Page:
81. So the claim in #80 about models tuned to 3C is unrelated to the realclimate post? The juxtaposition of the two in #80 is confusing

  82. Sorry, thought you meant the link and the rest of #97. In the post, “and is based on simulations with the U. of Victoria climate/carbon model tuned to yield the mid-range IPCC climate sensitivity. “

  83. Ah, “mike”, that is what we call “a big fucking lie” there. You were asked for a link here:

    Then how is RealClimate able to use a climate model tuned to yield a 3C response? See their post about Keystone XL.

    Link please.

    So there’s no possible way you can be telling the truth in 105.

  84. I think people are misunderstanding what Scott Adams is saying. Gavin can be 100% right, and Scott Adams can 100% agree with what Gavin is saying, but it still keeps Scott’s main argument intact- that climate scientists are not very persuasive and arguing weakly.

  85. “Whatever, everyone else understands what was said”

    No: if I had known you meant something else I wouldn’t have asked. You hadn’t posted 105 at the time you made that comment.

  86. “main argument intact- that climate scientists are not very persuasive and arguing weakly'”

    But this is no way mentioned as his “main argument”.

    And it is also clearly wrong.

  87. Notice how MikeN is studiously unresponsive to the answer at #100 to his question at #97, opting for a flurry of misdirection instead.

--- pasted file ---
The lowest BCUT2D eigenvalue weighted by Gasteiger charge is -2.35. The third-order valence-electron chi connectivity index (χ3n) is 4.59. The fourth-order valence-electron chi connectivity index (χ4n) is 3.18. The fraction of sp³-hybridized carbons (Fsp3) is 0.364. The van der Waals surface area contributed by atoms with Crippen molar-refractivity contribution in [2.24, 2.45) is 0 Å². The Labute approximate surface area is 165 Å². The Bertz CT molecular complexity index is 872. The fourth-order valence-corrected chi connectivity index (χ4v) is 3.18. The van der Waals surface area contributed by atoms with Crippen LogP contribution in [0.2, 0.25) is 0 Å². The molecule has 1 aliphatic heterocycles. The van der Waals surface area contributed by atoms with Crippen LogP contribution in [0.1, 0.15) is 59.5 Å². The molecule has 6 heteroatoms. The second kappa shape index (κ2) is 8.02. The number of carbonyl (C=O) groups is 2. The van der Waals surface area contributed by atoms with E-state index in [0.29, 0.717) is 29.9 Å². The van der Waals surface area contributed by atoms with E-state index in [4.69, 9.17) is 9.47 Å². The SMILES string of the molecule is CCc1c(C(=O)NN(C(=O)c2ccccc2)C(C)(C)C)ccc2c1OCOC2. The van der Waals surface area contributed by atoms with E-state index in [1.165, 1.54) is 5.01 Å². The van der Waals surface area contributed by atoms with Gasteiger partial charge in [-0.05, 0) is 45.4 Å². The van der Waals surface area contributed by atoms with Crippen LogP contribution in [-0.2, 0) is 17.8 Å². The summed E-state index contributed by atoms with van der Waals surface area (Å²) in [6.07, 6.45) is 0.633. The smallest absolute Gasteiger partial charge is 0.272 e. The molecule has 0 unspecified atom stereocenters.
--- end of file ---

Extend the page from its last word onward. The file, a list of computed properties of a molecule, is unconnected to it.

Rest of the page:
88. MikeN, if one’s ideology depends on rejecting something, no ‘proponent’ will be able to be persuasive enough to convince that person. To come with an analogous situation, I once spent hours on explaining someone some basic math to show he used the wrong equation in his paper. It did not register, because he would have had to admit the main result in his paper was wrong. He used a similar excuse that my arguments were not persuasive enough, ultimately using the argument from popularity: others were still using the equation, so my arguments had apparently not convinced these people…

  89. Dean, Wow had 105 when he responded. I assume you understood what I was saying after #105. Seems like a reasonable misunderstanding all around, but Wow decides to go to calling 105 a lie.

  90. “Dean, Wow had 105 when he responded.”

    But I never demanded a link, you lying arsehole.

    I assume you know you’re lying, but just don’t like it being pointed out.

  91. ‘Pillock’ is a fine word, but IIRC, not really in the American English lexicon?

    Common parlance in the RN.

    Great points on climate models and sensitivity, as well as pointing at palaeoclimatology from BBD, Greg etc. I do grasp all this but useful for debating elsewhere so bookmarked.

    And yes Gavin rocks on this stuff. Love his comment replies at Real Climate – so instructional.

  92. Well, Scott is angry at Gavin for not accepting the calls of an ignoramus (and when you don’t know something, KNOW you don’t know something, but pontificate on it anyway, that is the definition of ignoramus, no matter how smart you are elsewhere) and made another dumbass cartoon to hit back.

    Because reality doesn’t really let him win.

    Sure, “he’s a comic writer”, but he’s personally invested in this so it really doesn’t work like that. You can’t “go comedian” when you’re evidently deadly serious about something.